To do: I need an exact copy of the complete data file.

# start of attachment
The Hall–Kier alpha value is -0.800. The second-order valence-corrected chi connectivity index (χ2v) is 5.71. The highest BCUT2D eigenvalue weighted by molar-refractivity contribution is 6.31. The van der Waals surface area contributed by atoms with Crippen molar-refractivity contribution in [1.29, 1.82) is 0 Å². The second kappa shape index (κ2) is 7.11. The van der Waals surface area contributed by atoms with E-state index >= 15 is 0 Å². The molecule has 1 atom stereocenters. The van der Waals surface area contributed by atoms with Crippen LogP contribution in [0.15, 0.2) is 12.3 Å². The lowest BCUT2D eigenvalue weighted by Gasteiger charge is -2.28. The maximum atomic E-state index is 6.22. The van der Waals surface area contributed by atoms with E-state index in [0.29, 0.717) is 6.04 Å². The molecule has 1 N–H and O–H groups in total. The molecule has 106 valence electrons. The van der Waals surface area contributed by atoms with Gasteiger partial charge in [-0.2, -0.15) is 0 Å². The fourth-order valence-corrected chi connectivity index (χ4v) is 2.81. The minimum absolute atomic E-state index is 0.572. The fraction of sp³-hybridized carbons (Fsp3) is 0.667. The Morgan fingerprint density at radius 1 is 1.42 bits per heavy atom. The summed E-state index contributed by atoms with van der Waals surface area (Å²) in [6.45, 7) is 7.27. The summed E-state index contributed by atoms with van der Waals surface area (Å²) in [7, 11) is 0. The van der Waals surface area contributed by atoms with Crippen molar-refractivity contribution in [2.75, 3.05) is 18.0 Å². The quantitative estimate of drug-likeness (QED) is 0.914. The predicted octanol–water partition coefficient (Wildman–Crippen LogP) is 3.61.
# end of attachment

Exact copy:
The Hall–Kier alpha value is -0.800. The second-order valence-corrected chi connectivity index (χ2v) is 5.71. The highest BCUT2D eigenvalue weighted by molar-refractivity contribution is 6.31. The van der Waals surface area contributed by atoms with Crippen molar-refractivity contribution in [1.29, 1.82) is 0 Å². The second kappa shape index (κ2) is 7.11. The van der Waals surface area contributed by atoms with E-state index >= 15 is 0 Å². The molecule has 1 atom stereocenters. The van der Waals surface area contributed by atoms with Crippen LogP contribution in [0.15, 0.2) is 12.3 Å². The lowest BCUT2D eigenvalue weighted by Gasteiger charge is -2.28. The maximum atomic E-state index is 6.22. The van der Waals surface area contributed by atoms with E-state index in [0.29, 0.717) is 6.04 Å². The molecule has 1 N–H and O–H groups in total. The molecule has 106 valence electrons. The van der Waals surface area contributed by atoms with Gasteiger partial charge in [-0.2, -0.15) is 0 Å². The fourth-order valence-corrected chi connectivity index (χ4v) is 2.81. The minimum absolute atomic E-state index is 0.572. The fraction of sp³-hybridized carbons (Fsp3) is 0.667. The Morgan fingerprint density at radius 1 is 1.42 bits per heavy atom. The summed E-state index contributed by atoms with van der Waals surface area (Å²) in [6.45, 7) is 7.27. The summed E-state index contributed by atoms with van der Waals surface area (Å²) in [7, 11) is 0. The van der Waals surface area contributed by atoms with Crippen molar-refractivity contribution in [2.75, 3.05) is 18.0 Å². The quantitative estimate of drug-likeness (QED) is 0.914. The predicted octanol–water partition coefficient (Wildman–Crippen LogP) is 3.61.